2. Use utilitarianism to evaluate corporate responsibility for
environmental safety.
      3. Use utilitarianism to evaluate employer responsibility for
employee safety and welfare.
   D. Critique
      1. Explain counter-intuitive results of utilitarianism.

IV. Virtue Ethics
   A. Explain Aristotle’s definition of virtue.
   B. Explain use of ideals of virtue and human potential in evaluating
actions.
   C. Application to business cases
      1. Apply virtue ethics to questions of management styles.
      2. Apply virtue ethics to understanding nature and extent of
businesses’ responsibility to consumers and communities.
   D. Critique
      1. Explain limitations of virtue ethics.

V. Moral Relativism
   A. Define and explain appeal of moral relativism.
   B. Application to business cases
      1. Use moral relativism to evaluate business practices in other
countries.
      2. Use moral relativism to respond to dilemmas of adopting standards
of other cultures.
   C. Critique
      1. Explain the counter-intuitive results of moral relativism.

NOTE: Individual instructors may vary the order of the outline as it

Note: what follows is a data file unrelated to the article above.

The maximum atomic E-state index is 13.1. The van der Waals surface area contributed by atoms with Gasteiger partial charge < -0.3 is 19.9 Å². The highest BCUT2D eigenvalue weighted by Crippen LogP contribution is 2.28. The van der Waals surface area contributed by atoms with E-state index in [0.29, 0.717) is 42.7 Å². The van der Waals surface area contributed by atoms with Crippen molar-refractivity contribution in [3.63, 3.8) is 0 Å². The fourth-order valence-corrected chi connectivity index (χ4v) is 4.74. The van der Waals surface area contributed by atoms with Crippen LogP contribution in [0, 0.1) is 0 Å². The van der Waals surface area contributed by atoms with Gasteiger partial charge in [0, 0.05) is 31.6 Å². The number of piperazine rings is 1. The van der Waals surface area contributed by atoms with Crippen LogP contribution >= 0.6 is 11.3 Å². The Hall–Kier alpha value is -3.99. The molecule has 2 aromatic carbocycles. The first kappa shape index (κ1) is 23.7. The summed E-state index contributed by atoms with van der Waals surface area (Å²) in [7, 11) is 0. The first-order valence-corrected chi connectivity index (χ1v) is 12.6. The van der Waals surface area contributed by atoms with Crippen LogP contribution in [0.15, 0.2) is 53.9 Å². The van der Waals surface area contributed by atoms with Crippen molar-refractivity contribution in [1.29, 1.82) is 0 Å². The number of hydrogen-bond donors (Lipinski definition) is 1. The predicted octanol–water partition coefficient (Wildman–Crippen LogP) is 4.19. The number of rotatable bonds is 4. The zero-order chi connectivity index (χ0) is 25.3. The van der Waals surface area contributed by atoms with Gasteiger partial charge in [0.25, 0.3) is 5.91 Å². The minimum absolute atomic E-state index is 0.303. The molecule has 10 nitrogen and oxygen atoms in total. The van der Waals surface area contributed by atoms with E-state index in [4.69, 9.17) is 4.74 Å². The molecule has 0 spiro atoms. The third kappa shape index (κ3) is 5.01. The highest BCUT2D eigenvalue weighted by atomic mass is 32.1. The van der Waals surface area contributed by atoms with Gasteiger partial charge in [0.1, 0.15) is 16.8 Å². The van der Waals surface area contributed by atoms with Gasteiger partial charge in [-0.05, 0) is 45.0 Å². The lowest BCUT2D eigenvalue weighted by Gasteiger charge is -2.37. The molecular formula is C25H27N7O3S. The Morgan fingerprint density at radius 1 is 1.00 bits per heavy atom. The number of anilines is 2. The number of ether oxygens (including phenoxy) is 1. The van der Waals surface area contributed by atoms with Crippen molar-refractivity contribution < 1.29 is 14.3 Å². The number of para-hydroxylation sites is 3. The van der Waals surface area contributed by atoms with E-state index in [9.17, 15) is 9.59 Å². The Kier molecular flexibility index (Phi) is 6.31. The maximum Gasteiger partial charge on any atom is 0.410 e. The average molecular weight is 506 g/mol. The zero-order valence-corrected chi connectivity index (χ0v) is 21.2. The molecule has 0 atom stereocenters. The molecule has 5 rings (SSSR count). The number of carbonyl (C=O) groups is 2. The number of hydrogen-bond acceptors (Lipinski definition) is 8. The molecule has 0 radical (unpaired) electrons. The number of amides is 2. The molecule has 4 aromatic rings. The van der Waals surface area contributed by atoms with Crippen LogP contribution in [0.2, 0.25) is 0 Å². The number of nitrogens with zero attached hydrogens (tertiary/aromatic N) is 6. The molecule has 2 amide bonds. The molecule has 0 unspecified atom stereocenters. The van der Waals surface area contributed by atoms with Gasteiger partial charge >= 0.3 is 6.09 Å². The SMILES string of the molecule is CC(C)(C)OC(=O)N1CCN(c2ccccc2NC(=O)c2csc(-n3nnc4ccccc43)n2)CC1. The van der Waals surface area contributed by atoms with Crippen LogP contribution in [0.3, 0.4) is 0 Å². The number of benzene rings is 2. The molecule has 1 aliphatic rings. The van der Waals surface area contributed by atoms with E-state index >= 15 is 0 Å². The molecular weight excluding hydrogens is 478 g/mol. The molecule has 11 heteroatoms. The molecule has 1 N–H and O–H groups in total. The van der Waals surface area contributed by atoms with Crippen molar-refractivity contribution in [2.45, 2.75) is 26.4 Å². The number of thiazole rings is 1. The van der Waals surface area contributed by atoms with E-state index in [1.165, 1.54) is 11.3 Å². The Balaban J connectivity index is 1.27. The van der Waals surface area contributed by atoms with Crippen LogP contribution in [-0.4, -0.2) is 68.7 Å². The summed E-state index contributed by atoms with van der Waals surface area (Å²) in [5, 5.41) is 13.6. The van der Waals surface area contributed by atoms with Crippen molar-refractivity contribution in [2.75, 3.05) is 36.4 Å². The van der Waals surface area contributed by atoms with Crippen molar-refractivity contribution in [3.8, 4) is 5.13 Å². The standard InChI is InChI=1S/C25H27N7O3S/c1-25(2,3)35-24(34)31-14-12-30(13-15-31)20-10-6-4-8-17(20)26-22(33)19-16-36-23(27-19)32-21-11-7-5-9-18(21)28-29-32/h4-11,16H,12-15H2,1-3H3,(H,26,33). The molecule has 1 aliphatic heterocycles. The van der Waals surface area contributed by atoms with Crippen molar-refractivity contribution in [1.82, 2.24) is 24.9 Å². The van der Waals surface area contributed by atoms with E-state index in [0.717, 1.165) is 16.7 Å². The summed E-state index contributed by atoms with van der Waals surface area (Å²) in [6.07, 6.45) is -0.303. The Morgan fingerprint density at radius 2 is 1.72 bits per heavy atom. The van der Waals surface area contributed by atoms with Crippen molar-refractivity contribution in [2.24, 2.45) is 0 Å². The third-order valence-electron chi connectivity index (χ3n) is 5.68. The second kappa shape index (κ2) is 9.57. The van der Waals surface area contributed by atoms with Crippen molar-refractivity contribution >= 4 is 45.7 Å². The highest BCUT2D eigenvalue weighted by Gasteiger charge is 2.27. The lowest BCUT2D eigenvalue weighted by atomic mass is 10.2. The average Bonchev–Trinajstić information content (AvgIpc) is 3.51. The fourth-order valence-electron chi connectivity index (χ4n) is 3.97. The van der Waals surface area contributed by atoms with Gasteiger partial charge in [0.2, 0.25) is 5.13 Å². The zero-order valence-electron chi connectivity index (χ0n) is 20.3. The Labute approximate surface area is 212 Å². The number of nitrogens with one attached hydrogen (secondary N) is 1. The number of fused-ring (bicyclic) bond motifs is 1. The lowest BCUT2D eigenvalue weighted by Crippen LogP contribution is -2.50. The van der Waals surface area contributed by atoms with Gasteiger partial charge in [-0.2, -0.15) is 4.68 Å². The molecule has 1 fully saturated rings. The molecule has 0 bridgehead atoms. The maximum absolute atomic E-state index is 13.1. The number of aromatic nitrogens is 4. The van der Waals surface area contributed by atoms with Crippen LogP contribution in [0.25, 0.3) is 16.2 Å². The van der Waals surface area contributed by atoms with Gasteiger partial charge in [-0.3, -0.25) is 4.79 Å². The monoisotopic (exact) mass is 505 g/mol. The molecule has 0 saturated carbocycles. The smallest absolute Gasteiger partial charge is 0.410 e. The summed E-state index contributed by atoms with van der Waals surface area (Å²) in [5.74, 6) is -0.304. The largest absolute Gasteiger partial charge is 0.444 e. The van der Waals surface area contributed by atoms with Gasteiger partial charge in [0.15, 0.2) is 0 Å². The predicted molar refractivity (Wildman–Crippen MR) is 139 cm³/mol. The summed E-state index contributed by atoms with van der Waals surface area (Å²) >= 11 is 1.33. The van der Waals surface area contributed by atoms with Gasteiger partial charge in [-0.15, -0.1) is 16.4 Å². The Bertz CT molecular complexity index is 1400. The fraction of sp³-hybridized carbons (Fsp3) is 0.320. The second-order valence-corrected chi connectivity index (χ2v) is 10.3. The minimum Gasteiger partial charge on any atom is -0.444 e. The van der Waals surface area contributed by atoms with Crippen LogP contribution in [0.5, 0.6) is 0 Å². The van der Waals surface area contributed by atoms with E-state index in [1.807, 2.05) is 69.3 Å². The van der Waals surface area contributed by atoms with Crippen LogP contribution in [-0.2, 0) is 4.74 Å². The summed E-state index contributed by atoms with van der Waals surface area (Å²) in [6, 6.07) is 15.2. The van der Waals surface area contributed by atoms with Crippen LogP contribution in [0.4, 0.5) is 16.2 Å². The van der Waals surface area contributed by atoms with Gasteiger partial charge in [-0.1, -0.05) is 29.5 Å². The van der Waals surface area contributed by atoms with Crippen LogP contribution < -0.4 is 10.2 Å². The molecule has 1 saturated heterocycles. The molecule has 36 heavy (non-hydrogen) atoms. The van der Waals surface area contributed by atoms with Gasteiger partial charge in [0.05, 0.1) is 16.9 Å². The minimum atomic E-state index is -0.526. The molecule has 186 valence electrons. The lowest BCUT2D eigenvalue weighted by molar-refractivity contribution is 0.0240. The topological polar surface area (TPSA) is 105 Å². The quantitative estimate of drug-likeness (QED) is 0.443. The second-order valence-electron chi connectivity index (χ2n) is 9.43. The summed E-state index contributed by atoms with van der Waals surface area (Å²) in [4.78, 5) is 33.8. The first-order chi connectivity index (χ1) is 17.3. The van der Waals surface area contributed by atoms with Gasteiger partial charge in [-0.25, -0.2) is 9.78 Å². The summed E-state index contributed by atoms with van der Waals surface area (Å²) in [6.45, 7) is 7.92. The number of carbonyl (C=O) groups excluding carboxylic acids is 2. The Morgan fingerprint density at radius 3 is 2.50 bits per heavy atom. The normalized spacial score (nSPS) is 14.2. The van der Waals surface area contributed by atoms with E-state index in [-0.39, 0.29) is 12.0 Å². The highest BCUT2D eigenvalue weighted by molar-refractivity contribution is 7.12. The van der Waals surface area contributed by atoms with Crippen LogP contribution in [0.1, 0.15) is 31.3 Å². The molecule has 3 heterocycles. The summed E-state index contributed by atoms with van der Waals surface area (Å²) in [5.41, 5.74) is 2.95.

appears here and may emphasize some subtopics of the outline to the
exclusion of others.  What is assured is that this list of major topics
represents the topics that will be covered in the course.

Method of Evaluation and Competencies:

A minimum of two exams and evaluation of class participation.  In
addition, instructors may choose to use additional examinations or grading
methods which may include research papers, class presentations, projects or
case analyses.

Grade Criteria:

Caveats:

None

Student Responsibilities:

Disabilities:

JCCC provides a range of services to allow persons with disabilities to participate in educational programs and activities. If you are a student with a disability and if you are in need of accommodations or services, it is your responsibility to contact Access Services and make a formal request. To schedule an appointment with an Access Advisor or for additional information, you may send an email or call Access Services at (913)469-3521. Access Services is located on the 2nd floor of the Student Center (SC 202).

PHIL 140

  • Title: Business Ethics
  • Number: PHIL 140
  • Effective Term: 2017-18
  • Credit Hours: 3
  • Contact Hours: 3
  • Lecture Hours: 3

Description:

Business Ethics is a branch of applied ethics that attempts to understand, evaluate and critique business practices in the light of moral principles and values. This course introduces students to important elements of moral theory as well as main topics in Business Ethics, including the fiduciary duty of managers, outsourcing, corporate responsibility, whistleblowing, income smoothing, insider trading, sole-source procurements and kickbacks, conflicts of interest, legitimate vs. illegitimate write-offs, deception in advertising and marketing, responsibility to the environment, pay for corporate personnel, and interpersonal relationships in the workplace, among others. 3 hrs. lecture/wk.